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Adam Jolley

Spike in drink-drive arrests during summer months


Sun, sand, sea and Sex on the Beach form a lethal cocktail over the holiday season as more people are caught driving over the limit.

Shot glasses and car keys

The festive period around Christmas and new year is often thought of as the main season for boozing and jollity. 

However, new figures show that more people are actually caught drink-driving during the summer than winter, as many folks hit beer gardens, weddings, festivals and sporting events up and down the country.  

9,000 drink-drivers caught in summer

Throughout June, July and August last year, 9,305 drivers were found to be driving under the influence of alcohol. 

By comparison, 7,942 drivers were caught drink-driving in the winter months of December 2014 to February 2015.

The surprise figures come from a Freedom of Information request carried out by, who obtained drink-driving data from police forces across the UK.

Looking back over the past few years, 9,881 people were caught drink-drinking during the summer of 2014, and 10,502 during 2013’s holiday season.

One in 10 gets drunk quicker in the sun

Meanwhile, separate research shows that, of the motorists who have admitted to drink-driving throughout the year, nearly a third – or 31% - did so during the summer months.

The poll of 2,000 drivers shows that half of people say they are more inclined to have an alcoholic drink when the sun’s out.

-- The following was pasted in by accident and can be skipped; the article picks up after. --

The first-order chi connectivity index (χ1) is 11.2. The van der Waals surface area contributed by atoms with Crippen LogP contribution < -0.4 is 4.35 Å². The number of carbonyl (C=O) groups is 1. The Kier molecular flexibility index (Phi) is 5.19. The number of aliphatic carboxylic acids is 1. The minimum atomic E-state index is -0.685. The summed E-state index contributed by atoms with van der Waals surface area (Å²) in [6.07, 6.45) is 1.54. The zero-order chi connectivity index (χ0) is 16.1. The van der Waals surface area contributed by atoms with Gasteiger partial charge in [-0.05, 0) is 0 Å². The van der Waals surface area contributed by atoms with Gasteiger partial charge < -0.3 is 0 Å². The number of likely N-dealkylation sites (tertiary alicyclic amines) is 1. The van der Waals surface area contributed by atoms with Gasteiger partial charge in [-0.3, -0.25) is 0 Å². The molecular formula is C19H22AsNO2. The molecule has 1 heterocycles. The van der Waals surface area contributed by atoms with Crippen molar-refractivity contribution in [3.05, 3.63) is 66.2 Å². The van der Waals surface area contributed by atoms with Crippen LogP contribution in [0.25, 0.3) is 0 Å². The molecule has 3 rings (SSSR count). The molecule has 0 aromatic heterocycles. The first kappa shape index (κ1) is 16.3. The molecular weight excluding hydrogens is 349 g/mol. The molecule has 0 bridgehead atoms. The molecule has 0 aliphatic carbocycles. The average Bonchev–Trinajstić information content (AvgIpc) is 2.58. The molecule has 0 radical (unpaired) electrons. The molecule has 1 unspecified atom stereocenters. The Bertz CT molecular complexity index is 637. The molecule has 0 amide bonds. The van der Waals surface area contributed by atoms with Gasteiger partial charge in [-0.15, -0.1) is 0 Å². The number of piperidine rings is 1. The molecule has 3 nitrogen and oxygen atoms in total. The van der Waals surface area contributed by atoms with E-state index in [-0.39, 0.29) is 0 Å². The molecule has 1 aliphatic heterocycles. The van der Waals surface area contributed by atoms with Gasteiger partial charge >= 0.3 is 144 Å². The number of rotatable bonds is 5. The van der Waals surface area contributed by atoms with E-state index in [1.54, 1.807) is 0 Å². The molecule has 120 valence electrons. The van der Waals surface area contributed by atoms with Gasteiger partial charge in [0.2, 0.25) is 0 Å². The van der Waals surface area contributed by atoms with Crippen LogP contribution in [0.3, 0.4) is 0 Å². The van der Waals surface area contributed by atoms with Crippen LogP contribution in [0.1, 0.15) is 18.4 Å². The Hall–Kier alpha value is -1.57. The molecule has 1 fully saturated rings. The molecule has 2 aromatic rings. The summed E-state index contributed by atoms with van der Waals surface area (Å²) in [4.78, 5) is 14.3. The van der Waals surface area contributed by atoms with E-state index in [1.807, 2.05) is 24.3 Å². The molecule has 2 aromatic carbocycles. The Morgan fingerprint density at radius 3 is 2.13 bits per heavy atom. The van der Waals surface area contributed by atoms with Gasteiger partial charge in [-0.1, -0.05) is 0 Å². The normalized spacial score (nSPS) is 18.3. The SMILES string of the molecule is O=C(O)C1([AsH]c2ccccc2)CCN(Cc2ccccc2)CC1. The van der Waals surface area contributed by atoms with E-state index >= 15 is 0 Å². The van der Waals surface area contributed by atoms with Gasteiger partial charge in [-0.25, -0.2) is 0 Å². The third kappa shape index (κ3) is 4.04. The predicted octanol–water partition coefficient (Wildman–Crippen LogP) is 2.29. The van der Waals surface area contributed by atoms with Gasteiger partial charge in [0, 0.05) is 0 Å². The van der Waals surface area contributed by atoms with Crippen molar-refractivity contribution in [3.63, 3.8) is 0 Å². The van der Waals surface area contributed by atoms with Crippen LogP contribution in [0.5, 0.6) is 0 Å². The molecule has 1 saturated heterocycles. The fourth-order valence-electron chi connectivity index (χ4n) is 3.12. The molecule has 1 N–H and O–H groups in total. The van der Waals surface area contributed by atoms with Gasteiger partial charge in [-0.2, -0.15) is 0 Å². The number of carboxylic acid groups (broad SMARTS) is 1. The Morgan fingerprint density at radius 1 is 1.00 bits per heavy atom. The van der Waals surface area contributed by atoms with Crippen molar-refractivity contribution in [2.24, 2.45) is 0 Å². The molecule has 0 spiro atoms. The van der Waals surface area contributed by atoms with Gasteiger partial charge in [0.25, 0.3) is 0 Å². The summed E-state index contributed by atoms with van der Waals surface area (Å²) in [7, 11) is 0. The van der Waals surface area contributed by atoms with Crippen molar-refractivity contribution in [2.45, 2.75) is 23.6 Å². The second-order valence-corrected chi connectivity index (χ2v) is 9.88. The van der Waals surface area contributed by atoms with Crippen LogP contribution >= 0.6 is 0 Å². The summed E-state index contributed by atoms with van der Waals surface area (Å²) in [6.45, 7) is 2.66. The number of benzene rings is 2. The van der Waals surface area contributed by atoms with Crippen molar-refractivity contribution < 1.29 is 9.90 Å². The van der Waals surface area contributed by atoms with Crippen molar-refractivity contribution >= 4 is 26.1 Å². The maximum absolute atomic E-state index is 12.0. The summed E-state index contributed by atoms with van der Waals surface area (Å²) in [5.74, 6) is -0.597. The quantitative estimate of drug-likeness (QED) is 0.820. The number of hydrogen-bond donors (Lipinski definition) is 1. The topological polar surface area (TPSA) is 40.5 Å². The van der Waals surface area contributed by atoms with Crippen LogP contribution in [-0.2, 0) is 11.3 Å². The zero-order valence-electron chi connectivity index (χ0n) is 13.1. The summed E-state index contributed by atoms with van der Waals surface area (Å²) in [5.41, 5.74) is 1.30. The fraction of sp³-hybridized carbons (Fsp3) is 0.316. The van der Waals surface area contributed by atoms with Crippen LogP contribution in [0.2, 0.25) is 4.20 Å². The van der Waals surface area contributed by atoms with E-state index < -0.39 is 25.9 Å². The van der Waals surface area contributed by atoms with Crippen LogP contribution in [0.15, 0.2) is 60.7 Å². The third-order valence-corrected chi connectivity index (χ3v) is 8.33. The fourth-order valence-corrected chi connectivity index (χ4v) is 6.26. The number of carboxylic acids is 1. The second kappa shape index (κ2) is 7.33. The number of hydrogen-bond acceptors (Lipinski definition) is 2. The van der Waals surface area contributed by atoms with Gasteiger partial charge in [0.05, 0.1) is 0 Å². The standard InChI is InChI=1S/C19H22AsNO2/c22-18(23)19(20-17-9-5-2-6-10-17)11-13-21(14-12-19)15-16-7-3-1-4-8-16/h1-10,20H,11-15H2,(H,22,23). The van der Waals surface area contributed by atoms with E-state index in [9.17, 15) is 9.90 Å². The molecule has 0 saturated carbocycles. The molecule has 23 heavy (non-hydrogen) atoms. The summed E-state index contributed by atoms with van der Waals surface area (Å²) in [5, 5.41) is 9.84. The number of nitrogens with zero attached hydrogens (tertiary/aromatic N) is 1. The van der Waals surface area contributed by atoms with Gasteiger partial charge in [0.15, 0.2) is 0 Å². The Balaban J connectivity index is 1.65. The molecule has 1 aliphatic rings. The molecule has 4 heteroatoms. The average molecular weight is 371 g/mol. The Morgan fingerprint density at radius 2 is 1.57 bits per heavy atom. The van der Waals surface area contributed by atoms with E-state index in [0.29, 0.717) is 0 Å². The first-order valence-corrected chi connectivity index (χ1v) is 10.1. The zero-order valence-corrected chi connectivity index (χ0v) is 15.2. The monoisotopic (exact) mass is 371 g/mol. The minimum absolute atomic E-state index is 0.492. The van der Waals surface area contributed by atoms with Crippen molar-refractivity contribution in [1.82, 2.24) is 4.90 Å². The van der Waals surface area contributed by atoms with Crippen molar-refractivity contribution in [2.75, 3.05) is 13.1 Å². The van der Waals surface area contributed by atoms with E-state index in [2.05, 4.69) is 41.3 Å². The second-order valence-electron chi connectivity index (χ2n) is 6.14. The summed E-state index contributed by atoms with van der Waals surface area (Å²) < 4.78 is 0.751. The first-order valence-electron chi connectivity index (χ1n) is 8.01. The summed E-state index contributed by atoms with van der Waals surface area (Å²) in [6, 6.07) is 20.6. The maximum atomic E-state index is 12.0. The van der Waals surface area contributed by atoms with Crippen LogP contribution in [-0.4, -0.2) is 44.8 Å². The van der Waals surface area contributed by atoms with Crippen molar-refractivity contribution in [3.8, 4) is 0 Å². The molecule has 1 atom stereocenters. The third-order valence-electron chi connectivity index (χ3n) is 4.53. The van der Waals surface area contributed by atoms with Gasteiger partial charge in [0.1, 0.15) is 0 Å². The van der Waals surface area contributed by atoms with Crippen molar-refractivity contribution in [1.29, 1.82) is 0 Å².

And, more worryingly, nearly one in 10 people say they get drunk quicker when they consume alcohol in the sunshine. 

This could well explain why the rate of drink-driving arrests soar when the sun is out. 

Friends drinking in park on sunny day

Drivers call for a total alcohol ban

Nearly one in 10 people who have been a passenger in a car driven by someone under the influence of alcohol have ended up being involved in a car accident, the research shows.

Due to the dangers, more than a fifth - 22% - of people think there should be a ban on consuming any alcohol at all while driving. 

Meanwhile, nearly half of drivers claim that they would not drive after consuming just one alcoholic drink. 

However, this is not a feeling shared by all, as more than two-fifths of people admit that they would drive after one drink if they felt ok. 

And almost one in 20 claim they would still drive even after a few drinks if there was no other way of getting home.

‘Insurance companies could refuse the right to pay out’

As well as the obvious dangers to life and limb, is warning drivers that a drink-driving conviction may have serious implications for their car insurance.

Amanda Stretton, motoring editor at, says: “Motorists who do decide to get behind the wheel after consuming alcohol need to be aware of all the repercussions. 

“Drivers who are caught committing this offence are very likely to have their licences revoked and, in the future, this could also affect the price of their insurance.

“Plus, if drivers are involved in an accident due to drink-driving, insurance companies could refuse the right to pay out as the driver could have invalidated their insurance policy.”


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